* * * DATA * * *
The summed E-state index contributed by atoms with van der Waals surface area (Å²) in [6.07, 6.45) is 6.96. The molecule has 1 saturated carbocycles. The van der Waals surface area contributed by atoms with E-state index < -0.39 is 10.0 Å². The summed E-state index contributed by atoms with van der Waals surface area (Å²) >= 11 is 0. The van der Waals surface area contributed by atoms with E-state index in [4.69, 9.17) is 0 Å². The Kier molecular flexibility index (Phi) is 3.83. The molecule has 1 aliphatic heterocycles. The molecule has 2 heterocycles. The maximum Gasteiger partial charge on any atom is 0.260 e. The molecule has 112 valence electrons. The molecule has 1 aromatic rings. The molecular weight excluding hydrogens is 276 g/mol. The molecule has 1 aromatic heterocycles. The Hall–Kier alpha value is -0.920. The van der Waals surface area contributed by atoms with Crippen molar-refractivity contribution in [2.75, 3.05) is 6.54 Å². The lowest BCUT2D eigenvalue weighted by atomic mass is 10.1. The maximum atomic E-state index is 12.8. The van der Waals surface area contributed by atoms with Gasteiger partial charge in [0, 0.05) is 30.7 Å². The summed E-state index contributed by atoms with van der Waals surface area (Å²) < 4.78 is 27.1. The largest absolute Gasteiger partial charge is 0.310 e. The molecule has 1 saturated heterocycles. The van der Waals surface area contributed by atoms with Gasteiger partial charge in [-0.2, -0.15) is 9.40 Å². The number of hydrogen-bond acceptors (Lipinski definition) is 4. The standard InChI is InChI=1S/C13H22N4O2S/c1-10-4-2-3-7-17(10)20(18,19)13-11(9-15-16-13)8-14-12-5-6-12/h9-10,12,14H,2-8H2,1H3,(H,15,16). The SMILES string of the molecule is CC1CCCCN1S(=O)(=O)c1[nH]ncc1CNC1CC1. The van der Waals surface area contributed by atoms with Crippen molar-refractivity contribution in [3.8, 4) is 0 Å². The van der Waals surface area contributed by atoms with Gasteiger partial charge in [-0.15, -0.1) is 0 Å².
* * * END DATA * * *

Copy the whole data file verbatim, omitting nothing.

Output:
The summed E-state index contributed by atoms with van der Waals surface area (Å²) in [6.07, 6.45) is 6.96. The molecule has 1 saturated carbocycles. The van der Waals surface area contributed by atoms with E-state index < -0.39 is 10.0 Å². The summed E-state index contributed by atoms with van der Waals surface area (Å²) >= 11 is 0. The van der Waals surface area contributed by atoms with E-state index in [4.69, 9.17) is 0 Å². The Kier molecular flexibility index (Phi) is 3.83. The molecule has 1 aliphatic heterocycles. The molecule has 2 heterocycles. The maximum Gasteiger partial charge on any atom is 0.260 e. The molecule has 112 valence electrons. The molecule has 1 aromatic rings. The molecular weight excluding hydrogens is 276 g/mol. The molecule has 1 aromatic heterocycles. The Hall–Kier alpha value is -0.920. The van der Waals surface area contributed by atoms with Crippen molar-refractivity contribution in [2.75, 3.05) is 6.54 Å². The lowest BCUT2D eigenvalue weighted by atomic mass is 10.1. The maximum atomic E-state index is 12.8. The van der Waals surface area contributed by atoms with Gasteiger partial charge in [0, 0.05) is 30.7 Å². The summed E-state index contributed by atoms with van der Waals surface area (Å²) < 4.78 is 27.1. The largest absolute Gasteiger partial charge is 0.310 e. The molecule has 1 saturated heterocycles. The van der Waals surface area contributed by atoms with Gasteiger partial charge in [-0.2, -0.15) is 9.40 Å². The number of hydrogen-bond acceptors (Lipinski definition) is 4. The standard InChI is InChI=1S/C13H22N4O2S/c1-10-4-2-3-7-17(10)20(18,19)13-11(9-15-16-13)8-14-12-5-6-12/h9-10,12,14H,2-8H2,1H3,(H,15,16). The SMILES string of the molecule is CC1CCCCN1S(=O)(=O)c1[nH]ncc1CNC1CC1. The van der Waals surface area contributed by atoms with Crippen molar-refractivity contribution in [3.8, 4) is 0 Å². The van der Waals surface area contributed by atoms with Gasteiger partial charge in [-0.15, -0.1) is 0 Å².